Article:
“Spice” is a mix of herbs that produce experiences similar to marijuana (cannabis). Spice mixtures are marketed as “natural,” legal alternatives to marijuana, but labeled “not for human consumption.” They contain dried, shredded plant material along with manmade chemicals that cause mind-altering effects.
For several years, Spice has been easy to purchase in head shops (stores that sell drug products) and gas stations and online. But, the chemicals used in Spice have a high potential for abuse and no medical benefit. So, the Drug Enforcement Administration (DEA) has made it against the law to sell, buy, or possess them. People who make Spice products try to avoid these legal restrictions by using different chemicals in their mixtures. The DEA continues to watch the situation and review the need to update the list of banned chemicals.
There are many slang words for Spice. “K2” is one of the most common. You might also hear “fake weed,” “Yucatan Fire,” “Skunk,” and “Moon Rocks.”
Spice products are popular among young people; of the illegal drugs most used by high-school seniors, they are second only to marijuana. Easy access and the misunderstanding that Spice products are “natural” and safe have likely contributed to their popularity.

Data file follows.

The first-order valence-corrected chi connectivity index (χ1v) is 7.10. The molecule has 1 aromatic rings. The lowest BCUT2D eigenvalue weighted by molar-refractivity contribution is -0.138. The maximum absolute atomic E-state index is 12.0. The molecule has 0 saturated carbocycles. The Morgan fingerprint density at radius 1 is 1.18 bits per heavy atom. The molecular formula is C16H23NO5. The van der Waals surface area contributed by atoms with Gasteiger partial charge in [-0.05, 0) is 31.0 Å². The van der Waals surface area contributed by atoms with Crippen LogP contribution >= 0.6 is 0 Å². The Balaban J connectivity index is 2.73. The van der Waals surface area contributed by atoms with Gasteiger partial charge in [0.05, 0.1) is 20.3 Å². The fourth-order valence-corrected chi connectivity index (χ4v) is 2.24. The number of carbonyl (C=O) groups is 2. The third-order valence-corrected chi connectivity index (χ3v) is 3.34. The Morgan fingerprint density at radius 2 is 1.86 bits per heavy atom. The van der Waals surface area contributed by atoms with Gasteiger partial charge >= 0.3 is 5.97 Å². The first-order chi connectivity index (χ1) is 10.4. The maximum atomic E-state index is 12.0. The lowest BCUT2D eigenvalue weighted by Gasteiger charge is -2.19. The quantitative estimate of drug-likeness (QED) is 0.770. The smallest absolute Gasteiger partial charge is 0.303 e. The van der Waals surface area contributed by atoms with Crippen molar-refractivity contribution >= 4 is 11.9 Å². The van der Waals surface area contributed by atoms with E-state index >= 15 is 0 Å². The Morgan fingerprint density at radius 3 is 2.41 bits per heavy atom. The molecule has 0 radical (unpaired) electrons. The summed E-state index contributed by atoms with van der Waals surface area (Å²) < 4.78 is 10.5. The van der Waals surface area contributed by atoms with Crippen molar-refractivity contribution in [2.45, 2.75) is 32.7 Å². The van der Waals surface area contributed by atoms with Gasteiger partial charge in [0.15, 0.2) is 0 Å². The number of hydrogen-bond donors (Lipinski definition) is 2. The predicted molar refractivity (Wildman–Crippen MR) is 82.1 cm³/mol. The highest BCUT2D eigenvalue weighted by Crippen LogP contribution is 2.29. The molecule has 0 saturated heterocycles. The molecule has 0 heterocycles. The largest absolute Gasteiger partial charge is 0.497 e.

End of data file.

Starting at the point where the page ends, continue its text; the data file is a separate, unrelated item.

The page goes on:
Some Spice products are sold as “incense,” but they look more like potpourri. Like marijuana, most people smoke Spice. Sometimes, it is mixed with marijuana or is prepared as an herbal tea for drinking.
Many Spice users have experiences similar to what they would experience if they used marijuana—relaxed feelings and changes in perception. In some cases, the effects are even stronger than those of marijuana. Some users report effects like extreme anxiety, paranoia, and hallucinations.
Spice is pretty new, so we haven’t yet studied how it affects the brain. We do know that the chemicals found in Spice attach to the same nerve cell receptors as THC, the main mind-altering component of marijuana. Some of the chemicals found in Spice, however, attach to those receptors more strongly, which could lead to a much stronger and more unpredictable effect. We don’t know the chemical composition of many products sold as Spice. So, it’s likely that some varieties also contain substances that could cause very different effects than the user might expect.
People who abused Spice and were taken to Poison Control Centers report symptoms like a fast heart rate, vomiting, agitation, confusion, and hallucinations. Spice can also raise blood pressure and cause less blood to flow to the heart. In a few cases, it has been associated with heart attacks. People who use Spice a lot may experience withdrawal and addiction symptoms.
We still do not know all the ways Spice may affect a person’s health or how toxic it may be, but it is possible that there may be harmful heavy metal residues in Spice mixtures. We’ll have to study the drug more to find out.